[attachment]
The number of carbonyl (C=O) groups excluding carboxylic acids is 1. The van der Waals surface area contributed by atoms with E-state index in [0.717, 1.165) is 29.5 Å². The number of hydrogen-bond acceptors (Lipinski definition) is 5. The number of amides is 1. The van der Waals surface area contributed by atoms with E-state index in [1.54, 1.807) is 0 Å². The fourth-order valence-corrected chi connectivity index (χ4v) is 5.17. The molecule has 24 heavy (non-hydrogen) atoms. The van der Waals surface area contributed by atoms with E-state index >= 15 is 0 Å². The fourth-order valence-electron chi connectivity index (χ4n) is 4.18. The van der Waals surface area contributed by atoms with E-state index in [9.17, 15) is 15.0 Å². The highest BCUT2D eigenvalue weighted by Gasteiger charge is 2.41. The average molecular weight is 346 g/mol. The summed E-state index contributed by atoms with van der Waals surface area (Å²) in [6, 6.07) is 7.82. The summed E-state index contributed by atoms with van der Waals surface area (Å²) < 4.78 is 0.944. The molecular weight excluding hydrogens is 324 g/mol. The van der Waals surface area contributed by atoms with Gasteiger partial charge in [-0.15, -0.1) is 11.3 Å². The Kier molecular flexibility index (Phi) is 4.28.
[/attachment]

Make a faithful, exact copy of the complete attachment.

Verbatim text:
The number of carbonyl (C=O) groups excluding carboxylic acids is 1. The van der Waals surface area contributed by atoms with E-state index in [0.717, 1.165) is 29.5 Å². The number of hydrogen-bond acceptors (Lipinski definition) is 5. The number of amides is 1. The van der Waals surface area contributed by atoms with E-state index in [1.54, 1.807) is 0 Å². The fourth-order valence-corrected chi connectivity index (χ4v) is 5.17. The molecule has 24 heavy (non-hydrogen) atoms. The van der Waals surface area contributed by atoms with E-state index >= 15 is 0 Å². The fourth-order valence-electron chi connectivity index (χ4n) is 4.18. The van der Waals surface area contributed by atoms with E-state index in [9.17, 15) is 15.0 Å². The highest BCUT2D eigenvalue weighted by Gasteiger charge is 2.41. The average molecular weight is 346 g/mol. The summed E-state index contributed by atoms with van der Waals surface area (Å²) in [6, 6.07) is 7.82. The summed E-state index contributed by atoms with van der Waals surface area (Å²) < 4.78 is 0.944. The molecular weight excluding hydrogens is 324 g/mol. The van der Waals surface area contributed by atoms with Gasteiger partial charge in [-0.15, -0.1) is 11.3 Å². The Kier molecular flexibility index (Phi) is 4.28.